1. Who knows how a slug decides what it will dine on – although I noticed that they do seem to devour the darker leaved Dahlias, including Chat Noir and the Bishops varieties. My Dahlias in pots with copper tape around the rim are so far OK – if I remember I’ll write about it this coming Saturday. I DO think Dahlias are worth it, I remember being so cheered by them last year into the autumn months when they still looked glorious. Hope your day lilies don’t have gall mites, I’ve not seen those, hopefully I never will!

  13. We don’t have slugs but we do have a surfeit of rabbits, causing me to surround what feels like half my plants with chicken wire cages. Fortunately you have plenty of successes to make up for the slugs – the Dahlia and Daylily look great, and the currants look luscious. I would love to have those Mallows seeding around my garden.

    1. It’s funny I never see any chicken wire in your posts, you must hide it well! We all have our own kinds of trials and tribulations then. I live on Rabbit Warren Road, but luckily the rabbits are long gone!

  14. Oh, those darn S&S the bane of my life (and others it appears). Watching the RHS Hampton Court program the other day it was suggested that we learn to live with them, they do after all have some purpose in the garden. I nearly choked on my sandwich! The only way I can live with them is by growing plants which they hate to eat! Whilst cutting back my lupins (Monty Don advice) I found dozens of huge snails snacking which were duly thrown over the fence, now the lupins are gone I wonder which plant in next in line. At least your lovely Hemerocallis looks healthy. I think I have found that it IS earwigs that are damaging mine. And be careful with that mallow – they can get very big and take over! Just a warning…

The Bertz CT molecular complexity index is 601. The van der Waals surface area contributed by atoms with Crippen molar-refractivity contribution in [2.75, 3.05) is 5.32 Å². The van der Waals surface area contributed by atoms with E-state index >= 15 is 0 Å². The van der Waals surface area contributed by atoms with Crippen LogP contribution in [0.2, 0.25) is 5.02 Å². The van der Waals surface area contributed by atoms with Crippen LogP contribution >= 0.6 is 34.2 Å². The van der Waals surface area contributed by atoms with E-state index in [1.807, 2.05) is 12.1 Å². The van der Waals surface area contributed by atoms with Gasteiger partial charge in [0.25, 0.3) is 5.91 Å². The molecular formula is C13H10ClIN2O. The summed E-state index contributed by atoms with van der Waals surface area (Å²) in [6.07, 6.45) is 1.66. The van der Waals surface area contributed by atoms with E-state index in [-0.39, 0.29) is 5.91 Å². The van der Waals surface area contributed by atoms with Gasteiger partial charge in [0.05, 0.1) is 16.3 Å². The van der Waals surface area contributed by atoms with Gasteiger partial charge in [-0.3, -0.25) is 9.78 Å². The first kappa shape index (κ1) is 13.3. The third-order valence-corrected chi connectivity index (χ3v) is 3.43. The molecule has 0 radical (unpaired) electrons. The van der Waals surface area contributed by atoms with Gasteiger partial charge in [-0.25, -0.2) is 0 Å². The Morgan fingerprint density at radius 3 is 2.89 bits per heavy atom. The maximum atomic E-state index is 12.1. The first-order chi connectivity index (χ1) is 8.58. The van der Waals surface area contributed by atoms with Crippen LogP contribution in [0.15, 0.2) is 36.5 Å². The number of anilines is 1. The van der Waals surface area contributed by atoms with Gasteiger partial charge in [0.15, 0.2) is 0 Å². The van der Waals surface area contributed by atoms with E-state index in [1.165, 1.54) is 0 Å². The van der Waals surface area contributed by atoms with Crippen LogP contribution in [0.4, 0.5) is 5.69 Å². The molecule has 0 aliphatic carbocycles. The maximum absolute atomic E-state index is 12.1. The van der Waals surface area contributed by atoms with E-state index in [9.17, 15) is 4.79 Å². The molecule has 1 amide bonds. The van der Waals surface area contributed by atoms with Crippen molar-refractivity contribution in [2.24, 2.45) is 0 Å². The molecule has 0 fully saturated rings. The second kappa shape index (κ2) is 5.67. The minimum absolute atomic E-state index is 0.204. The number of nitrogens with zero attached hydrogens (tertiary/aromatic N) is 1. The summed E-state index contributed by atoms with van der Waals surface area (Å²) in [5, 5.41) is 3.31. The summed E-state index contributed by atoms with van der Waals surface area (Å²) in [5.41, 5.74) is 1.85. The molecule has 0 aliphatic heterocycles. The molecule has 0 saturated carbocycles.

1. Learn to live with them! Yes, choke, splutter…I can’t really throw them anywhere – am sure that if I chucked it over to the neighbours they’d be back in a flash (and if the neighbours happened to be looking out of their window at that moment I might see my social credit nosedive in the neighbourhood!). Good luck with tackling your creepy crawlies, I recently read about earwigs, they are ‘much maligned’ apparently 😉

      1. Luckily(?) I have a farmyard at one side of my boundary (which is where the brambles and bindweed come from) and a field at the rear, so the snails have to clamber through that lot to get back, and no doubt some of them do! Slugs, I am afraid, get cut in half. Does this make me a bad person?